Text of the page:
A few decades ago, medical schools did not have extensive financial dealings with industry, and faculty investigators who carried out industry-sponsored research generally did not have other ties to their sponsors. But schools now have their own manifold deals with industry and are hardly in a moral position to object to their faculty behaving in the same way. A recent survey found that about two thirds of academic medical centers hold equity interest in companies that sponsor research within the same institution. A study of medical school department chairs found that two thirds received departmental income from drug companies and three fifths received personal income. [...]
Because drug companies insist as a condition of providing funding that they be intimately involved in all aspects of the research they sponsor, they can easily introduce bias in order to make their drugs look better and safer than they are. Before the 1980s, they generally gave faculty investigators total responsibility for the conduct of the work, but now company employees or their agents often design the studies, perform the analysis, write the papers, and decide whether and in what form to publish the results. Sometimes the medical faculty who serve as investigators are little more than hired hands, supplying patients and collecting data according to instructions from the company.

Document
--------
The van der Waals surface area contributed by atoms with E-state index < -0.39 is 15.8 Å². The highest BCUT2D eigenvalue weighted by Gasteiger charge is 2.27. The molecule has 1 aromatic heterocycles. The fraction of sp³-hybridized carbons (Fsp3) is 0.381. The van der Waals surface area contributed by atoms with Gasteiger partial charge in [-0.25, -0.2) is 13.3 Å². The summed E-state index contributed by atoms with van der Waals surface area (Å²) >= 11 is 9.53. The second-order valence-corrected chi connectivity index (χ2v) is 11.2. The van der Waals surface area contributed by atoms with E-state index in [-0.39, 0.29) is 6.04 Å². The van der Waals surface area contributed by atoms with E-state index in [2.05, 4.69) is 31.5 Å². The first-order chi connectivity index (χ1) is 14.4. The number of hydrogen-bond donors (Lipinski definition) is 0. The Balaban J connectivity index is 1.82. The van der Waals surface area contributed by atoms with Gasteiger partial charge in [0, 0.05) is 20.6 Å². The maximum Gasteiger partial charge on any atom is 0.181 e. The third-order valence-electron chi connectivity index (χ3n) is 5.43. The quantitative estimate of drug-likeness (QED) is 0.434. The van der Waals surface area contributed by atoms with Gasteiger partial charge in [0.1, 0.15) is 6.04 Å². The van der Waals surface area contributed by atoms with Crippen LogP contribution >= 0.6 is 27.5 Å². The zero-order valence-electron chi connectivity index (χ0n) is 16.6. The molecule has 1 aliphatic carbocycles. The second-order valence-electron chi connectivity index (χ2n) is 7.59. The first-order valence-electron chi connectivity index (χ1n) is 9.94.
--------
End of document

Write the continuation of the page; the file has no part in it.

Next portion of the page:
In view of this control and the conflicts of interest that permeate the enterprise, it is not surprising that industry-sponsored trials published in medical journals consistently favor sponsors' drugs—largely because negative results are not published, positive results are repeatedly published in slightly different forms, and a positive spin is put on even negative results. A review of seventy-four clinical trials of antidepressants, for example, found that thirty-seven of thirty-eight positive studies were published.But of the thirty-six negative studies, thirty-three were either not published or published in a form that conveyed a positive outcome. It is not unusual for a published paper to shift the focus from the drug's intended effect to a secondary effect that seems more favorable.
The suppression of unfavorable research is the subject of Alison Bass's engrossing book, Side Effects: A Prosecutor, a Whistleblower, and a Bestselling Antidepressant on Trial. This is the story of how the British drug giant GlaxoSmithKline buried evidence that its top-selling antidepressant, Paxil, was ineffective and possibly harmful to children and adolescents. [....]